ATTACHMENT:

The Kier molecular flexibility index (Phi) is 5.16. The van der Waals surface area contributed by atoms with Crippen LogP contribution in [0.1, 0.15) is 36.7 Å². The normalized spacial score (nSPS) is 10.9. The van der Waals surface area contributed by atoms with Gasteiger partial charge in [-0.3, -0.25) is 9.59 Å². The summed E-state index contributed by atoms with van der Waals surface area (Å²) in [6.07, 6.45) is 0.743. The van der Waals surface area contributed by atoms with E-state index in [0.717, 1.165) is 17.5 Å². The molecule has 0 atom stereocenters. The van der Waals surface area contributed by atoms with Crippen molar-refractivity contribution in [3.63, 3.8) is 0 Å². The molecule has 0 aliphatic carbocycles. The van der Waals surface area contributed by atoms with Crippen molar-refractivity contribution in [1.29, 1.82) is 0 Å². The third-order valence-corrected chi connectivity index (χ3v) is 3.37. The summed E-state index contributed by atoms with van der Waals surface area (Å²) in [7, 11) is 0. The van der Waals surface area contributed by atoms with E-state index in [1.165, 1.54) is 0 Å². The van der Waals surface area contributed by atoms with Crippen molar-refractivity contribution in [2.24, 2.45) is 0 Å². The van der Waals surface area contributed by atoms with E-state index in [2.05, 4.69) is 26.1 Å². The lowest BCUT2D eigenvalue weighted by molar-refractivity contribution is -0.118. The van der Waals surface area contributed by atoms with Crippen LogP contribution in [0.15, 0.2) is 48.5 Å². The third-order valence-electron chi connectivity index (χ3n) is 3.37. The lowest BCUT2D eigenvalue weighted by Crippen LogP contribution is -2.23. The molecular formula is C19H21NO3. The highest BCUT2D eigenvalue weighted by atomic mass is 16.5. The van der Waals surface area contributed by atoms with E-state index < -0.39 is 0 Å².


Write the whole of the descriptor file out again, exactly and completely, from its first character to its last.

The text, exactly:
The Kier molecular flexibility index (Phi) is 5.16. The van der Waals surface area contributed by atoms with Crippen LogP contribution in [0.1, 0.15) is 36.7 Å². The normalized spacial score (nSPS) is 10.9. The van der Waals surface area contributed by atoms with Gasteiger partial charge in [-0.3, -0.25) is 9.59 Å². The summed E-state index contributed by atoms with van der Waals surface area (Å²) in [6.07, 6.45) is 0.743. The van der Waals surface area contributed by atoms with E-state index in [0.717, 1.165) is 17.5 Å². The molecule has 0 atom stereocenters. The van der Waals surface area contributed by atoms with Crippen molar-refractivity contribution in [3.63, 3.8) is 0 Å². The molecule has 0 aliphatic carbocycles. The van der Waals surface area contributed by atoms with Crippen molar-refractivity contribution in [1.29, 1.82) is 0 Å². The third-order valence-corrected chi connectivity index (χ3v) is 3.37. The summed E-state index contributed by atoms with van der Waals surface area (Å²) in [7, 11) is 0. The van der Waals surface area contributed by atoms with E-state index in [1.165, 1.54) is 0 Å². The van der Waals surface area contributed by atoms with Crippen molar-refractivity contribution in [2.24, 2.45) is 0 Å². The van der Waals surface area contributed by atoms with E-state index in [2.05, 4.69) is 26.1 Å². The lowest BCUT2D eigenvalue weighted by molar-refractivity contribution is -0.118. The van der Waals surface area contributed by atoms with Crippen LogP contribution in [0.15, 0.2) is 48.5 Å². The third-order valence-electron chi connectivity index (χ3n) is 3.37. The lowest BCUT2D eigenvalue weighted by Crippen LogP contribution is -2.23. The molecular formula is C19H21NO3. The highest BCUT2D eigenvalue weighted by atomic mass is 16.5. The van der Waals surface area contributed by atoms with E-state index < -0.39 is 0 Å².